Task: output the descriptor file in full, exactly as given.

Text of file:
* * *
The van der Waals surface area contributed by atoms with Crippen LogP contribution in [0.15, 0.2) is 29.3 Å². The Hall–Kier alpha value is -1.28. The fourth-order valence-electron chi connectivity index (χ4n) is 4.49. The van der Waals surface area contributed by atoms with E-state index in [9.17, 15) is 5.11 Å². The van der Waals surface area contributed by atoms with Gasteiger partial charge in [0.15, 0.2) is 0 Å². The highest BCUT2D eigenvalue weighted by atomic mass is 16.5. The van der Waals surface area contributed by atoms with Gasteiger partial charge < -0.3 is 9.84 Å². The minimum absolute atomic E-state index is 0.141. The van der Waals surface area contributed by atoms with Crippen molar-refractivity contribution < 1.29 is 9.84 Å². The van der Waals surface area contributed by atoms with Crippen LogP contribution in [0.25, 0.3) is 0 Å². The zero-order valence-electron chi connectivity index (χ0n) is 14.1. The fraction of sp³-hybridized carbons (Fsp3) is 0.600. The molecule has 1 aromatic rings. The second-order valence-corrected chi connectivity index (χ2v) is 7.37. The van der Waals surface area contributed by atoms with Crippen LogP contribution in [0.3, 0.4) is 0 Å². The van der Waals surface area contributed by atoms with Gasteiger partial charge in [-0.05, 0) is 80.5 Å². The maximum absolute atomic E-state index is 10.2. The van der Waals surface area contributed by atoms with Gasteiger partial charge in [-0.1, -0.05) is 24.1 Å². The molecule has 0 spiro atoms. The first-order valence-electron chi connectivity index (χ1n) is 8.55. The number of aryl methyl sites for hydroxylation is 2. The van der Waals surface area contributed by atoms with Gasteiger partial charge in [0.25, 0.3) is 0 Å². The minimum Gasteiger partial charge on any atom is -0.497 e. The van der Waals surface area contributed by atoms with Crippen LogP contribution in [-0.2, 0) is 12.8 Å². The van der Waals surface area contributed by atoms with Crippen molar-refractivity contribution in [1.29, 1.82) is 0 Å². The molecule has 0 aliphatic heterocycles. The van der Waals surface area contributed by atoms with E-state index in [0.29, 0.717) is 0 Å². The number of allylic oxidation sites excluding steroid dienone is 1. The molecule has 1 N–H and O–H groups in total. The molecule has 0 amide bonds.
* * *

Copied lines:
The van der Waals surface area contributed by atoms with Crippen LogP contribution in [0.15, 0.2) is 29.3 Å². The Hall–Kier alpha value is -1.28. The fourth-order valence-electron chi connectivity index (χ4n) is 4.49. The van der Waals surface area contributed by atoms with E-state index in [9.17, 15) is 5.11 Å². The van der Waals surface area contributed by atoms with Gasteiger partial charge in [0.15, 0.2) is 0 Å². The highest BCUT2D eigenvalue weighted by atomic mass is 16.5. The van der Waals surface area contributed by atoms with Gasteiger partial charge < -0.3 is 9.84 Å². The minimum absolute atomic E-state index is 0.141. The van der Waals surface area contributed by atoms with Crippen molar-refractivity contribution < 1.29 is 9.84 Å². The van der Waals surface area contributed by atoms with Crippen LogP contribution in [0.25, 0.3) is 0 Å². The zero-order valence-electron chi connectivity index (χ0n) is 14.1. The fraction of sp³-hybridized carbons (Fsp3) is 0.600. The molecule has 1 aromatic rings. The second-order valence-corrected chi connectivity index (χ2v) is 7.37. The van der Waals surface area contributed by atoms with Crippen LogP contribution in [0.3, 0.4) is 0 Å². The van der Waals surface area contributed by atoms with Gasteiger partial charge in [-0.05, 0) is 80.5 Å². The maximum absolute atomic E-state index is 10.2. The van der Waals surface area contributed by atoms with Gasteiger partial charge in [-0.1, -0.05) is 24.1 Å². The molecule has 0 spiro atoms. The first-order valence-electron chi connectivity index (χ1n) is 8.55. The number of aryl methyl sites for hydroxylation is 2. The van der Waals surface area contributed by atoms with Gasteiger partial charge in [0.25, 0.3) is 0 Å². The minimum Gasteiger partial charge on any atom is -0.497 e. The van der Waals surface area contributed by atoms with Crippen LogP contribution in [-0.2, 0) is 12.8 Å². The van der Waals surface area contributed by atoms with Crippen molar-refractivity contribution in [1.29, 1.82) is 0 Å². The molecule has 0 aliphatic heterocycles. The van der Waals surface area contributed by atoms with E-state index in [0.29, 0.717) is 0 Å². The number of allylic oxidation sites excluding steroid dienone is 1. The molecule has 1 N–H and O–H groups in total. The molecule has 0 amide bonds.